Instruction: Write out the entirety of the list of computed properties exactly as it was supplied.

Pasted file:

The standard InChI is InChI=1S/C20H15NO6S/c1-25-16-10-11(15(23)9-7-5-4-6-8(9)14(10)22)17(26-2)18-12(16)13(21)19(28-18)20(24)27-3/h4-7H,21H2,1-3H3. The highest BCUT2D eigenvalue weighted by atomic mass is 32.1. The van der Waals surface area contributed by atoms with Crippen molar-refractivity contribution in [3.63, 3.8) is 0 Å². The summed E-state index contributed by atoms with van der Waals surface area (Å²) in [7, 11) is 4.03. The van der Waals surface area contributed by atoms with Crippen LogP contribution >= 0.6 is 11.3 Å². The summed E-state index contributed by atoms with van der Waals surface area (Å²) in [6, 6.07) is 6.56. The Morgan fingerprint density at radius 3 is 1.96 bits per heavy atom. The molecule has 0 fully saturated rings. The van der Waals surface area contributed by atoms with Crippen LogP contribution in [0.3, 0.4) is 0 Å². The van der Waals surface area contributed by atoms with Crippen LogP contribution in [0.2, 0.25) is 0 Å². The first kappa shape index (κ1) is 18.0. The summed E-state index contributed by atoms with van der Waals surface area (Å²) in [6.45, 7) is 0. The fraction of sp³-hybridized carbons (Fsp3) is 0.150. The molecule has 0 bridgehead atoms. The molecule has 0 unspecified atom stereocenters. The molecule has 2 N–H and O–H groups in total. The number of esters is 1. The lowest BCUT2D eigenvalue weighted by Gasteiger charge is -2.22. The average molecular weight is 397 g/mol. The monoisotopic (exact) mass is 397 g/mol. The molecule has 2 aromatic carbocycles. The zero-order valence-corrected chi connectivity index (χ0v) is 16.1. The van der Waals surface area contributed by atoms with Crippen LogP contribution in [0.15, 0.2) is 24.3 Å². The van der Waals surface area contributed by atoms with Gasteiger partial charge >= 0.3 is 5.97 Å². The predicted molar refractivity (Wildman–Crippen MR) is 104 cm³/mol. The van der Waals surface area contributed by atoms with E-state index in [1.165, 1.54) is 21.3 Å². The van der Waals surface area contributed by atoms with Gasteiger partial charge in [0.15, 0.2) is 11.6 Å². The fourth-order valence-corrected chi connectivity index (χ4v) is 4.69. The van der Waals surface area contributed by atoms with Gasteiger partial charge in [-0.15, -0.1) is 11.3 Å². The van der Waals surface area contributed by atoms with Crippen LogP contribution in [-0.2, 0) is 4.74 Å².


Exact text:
The standard InChI is InChI=1S/C20H15NO6S/c1-25-16-10-11(15(23)9-7-5-4-6-8(9)14(10)22)17(26-2)18-12(16)13(21)19(28-18)20(24)27-3/h4-7H,21H2,1-3H3. The highest BCUT2D eigenvalue weighted by atomic mass is 32.1. The van der Waals surface area contributed by atoms with Crippen molar-refractivity contribution in [3.63, 3.8) is 0 Å². The summed E-state index contributed by atoms with van der Waals surface area (Å²) in [7, 11) is 4.03. The van der Waals surface area contributed by atoms with Crippen LogP contribution >= 0.6 is 11.3 Å². The summed E-state index contributed by atoms with van der Waals surface area (Å²) in [6, 6.07) is 6.56. The Morgan fingerprint density at radius 3 is 1.96 bits per heavy atom. The molecule has 0 fully saturated rings. The van der Waals surface area contributed by atoms with Crippen LogP contribution in [0.3, 0.4) is 0 Å². The van der Waals surface area contributed by atoms with Crippen LogP contribution in [0.2, 0.25) is 0 Å². The first kappa shape index (κ1) is 18.0. The summed E-state index contributed by atoms with van der Waals surface area (Å²) in [6.45, 7) is 0. The fraction of sp³-hybridized carbons (Fsp3) is 0.150. The molecule has 0 bridgehead atoms. The molecule has 0 unspecified atom stereocenters. The molecule has 2 N–H and O–H groups in total. The number of esters is 1. The lowest BCUT2D eigenvalue weighted by Gasteiger charge is -2.22. The average molecular weight is 397 g/mol. The monoisotopic (exact) mass is 397 g/mol. The molecule has 2 aromatic carbocycles. The zero-order valence-corrected chi connectivity index (χ0v) is 16.1. The van der Waals surface area contributed by atoms with Crippen LogP contribution in [0.15, 0.2) is 24.3 Å². The van der Waals surface area contributed by atoms with Gasteiger partial charge >= 0.3 is 5.97 Å². The predicted molar refractivity (Wildman–Crippen MR) is 104 cm³/mol. The van der Waals surface area contributed by atoms with E-state index in [1.165, 1.54) is 21.3 Å². The van der Waals surface area contributed by atoms with Gasteiger partial charge in [0.15, 0.2) is 11.6 Å². The fourth-order valence-corrected chi connectivity index (χ4v) is 4.69. The van der Waals surface area contributed by atoms with Gasteiger partial charge in [-0.15, -0.1) is 11.3 Å². The van der Waals surface area contributed by atoms with Crippen LogP contribution in [-0.2, 0) is 4.74 Å².